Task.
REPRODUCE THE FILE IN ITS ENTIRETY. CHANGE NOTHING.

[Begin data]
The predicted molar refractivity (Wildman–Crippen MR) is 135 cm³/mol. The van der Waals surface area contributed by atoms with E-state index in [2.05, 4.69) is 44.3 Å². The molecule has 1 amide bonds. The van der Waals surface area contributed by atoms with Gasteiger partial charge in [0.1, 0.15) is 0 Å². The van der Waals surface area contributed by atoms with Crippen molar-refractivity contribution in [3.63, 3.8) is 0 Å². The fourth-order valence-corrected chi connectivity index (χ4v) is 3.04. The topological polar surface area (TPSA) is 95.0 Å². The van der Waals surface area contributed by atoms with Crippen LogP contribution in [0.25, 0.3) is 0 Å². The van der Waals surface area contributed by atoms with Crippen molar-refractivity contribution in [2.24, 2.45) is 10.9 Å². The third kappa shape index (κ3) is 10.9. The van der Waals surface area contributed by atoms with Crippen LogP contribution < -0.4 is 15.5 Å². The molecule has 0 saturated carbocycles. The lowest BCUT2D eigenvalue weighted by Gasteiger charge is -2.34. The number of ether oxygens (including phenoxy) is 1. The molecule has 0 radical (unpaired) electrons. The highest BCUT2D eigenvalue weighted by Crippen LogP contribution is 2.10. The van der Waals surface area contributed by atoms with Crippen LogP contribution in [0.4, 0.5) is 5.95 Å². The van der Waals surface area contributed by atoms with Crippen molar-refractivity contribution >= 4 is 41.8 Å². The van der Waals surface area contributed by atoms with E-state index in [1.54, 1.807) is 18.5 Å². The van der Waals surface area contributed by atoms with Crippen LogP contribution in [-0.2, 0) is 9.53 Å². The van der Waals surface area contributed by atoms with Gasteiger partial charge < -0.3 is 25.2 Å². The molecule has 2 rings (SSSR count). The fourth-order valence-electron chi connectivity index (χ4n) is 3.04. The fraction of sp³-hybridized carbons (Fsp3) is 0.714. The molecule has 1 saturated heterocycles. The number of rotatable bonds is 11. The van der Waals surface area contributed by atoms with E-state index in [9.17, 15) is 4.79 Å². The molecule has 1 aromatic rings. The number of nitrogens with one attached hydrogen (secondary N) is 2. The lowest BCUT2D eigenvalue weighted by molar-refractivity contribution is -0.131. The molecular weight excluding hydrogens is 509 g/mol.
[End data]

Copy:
The predicted molar refractivity (Wildman–Crippen MR) is 135 cm³/mol. The van der Waals surface area contributed by atoms with E-state index in [2.05, 4.69) is 44.3 Å². The molecule has 1 amide bonds. The van der Waals surface area contributed by atoms with Gasteiger partial charge in [0.1, 0.15) is 0 Å². The van der Waals surface area contributed by atoms with Crippen molar-refractivity contribution in [3.63, 3.8) is 0 Å². The fourth-order valence-corrected chi connectivity index (χ4v) is 3.04. The topological polar surface area (TPSA) is 95.0 Å². The van der Waals surface area contributed by atoms with Crippen LogP contribution in [0.25, 0.3) is 0 Å². The van der Waals surface area contributed by atoms with Crippen molar-refractivity contribution in [2.24, 2.45) is 10.9 Å². The third kappa shape index (κ3) is 10.9. The van der Waals surface area contributed by atoms with Crippen LogP contribution < -0.4 is 15.5 Å². The molecule has 0 saturated carbocycles. The lowest BCUT2D eigenvalue weighted by Gasteiger charge is -2.34. The number of ether oxygens (including phenoxy) is 1. The molecule has 0 radical (unpaired) electrons. The highest BCUT2D eigenvalue weighted by Crippen LogP contribution is 2.10. The van der Waals surface area contributed by atoms with Crippen LogP contribution in [0.4, 0.5) is 5.95 Å². The van der Waals surface area contributed by atoms with Crippen molar-refractivity contribution >= 4 is 41.8 Å². The van der Waals surface area contributed by atoms with E-state index in [1.54, 1.807) is 18.5 Å². The van der Waals surface area contributed by atoms with Crippen LogP contribution in [-0.2, 0) is 9.53 Å². The van der Waals surface area contributed by atoms with Gasteiger partial charge < -0.3 is 25.2 Å². The molecule has 2 rings (SSSR count). The fourth-order valence-electron chi connectivity index (χ4n) is 3.04. The fraction of sp³-hybridized carbons (Fsp3) is 0.714. The molecule has 1 saturated heterocycles. The number of rotatable bonds is 11. The van der Waals surface area contributed by atoms with E-state index in [9.17, 15) is 4.79 Å². The molecule has 1 aromatic rings. The number of nitrogens with one attached hydrogen (secondary N) is 2. The lowest BCUT2D eigenvalue weighted by molar-refractivity contribution is -0.131. The molecular weight excluding hydrogens is 509 g/mol.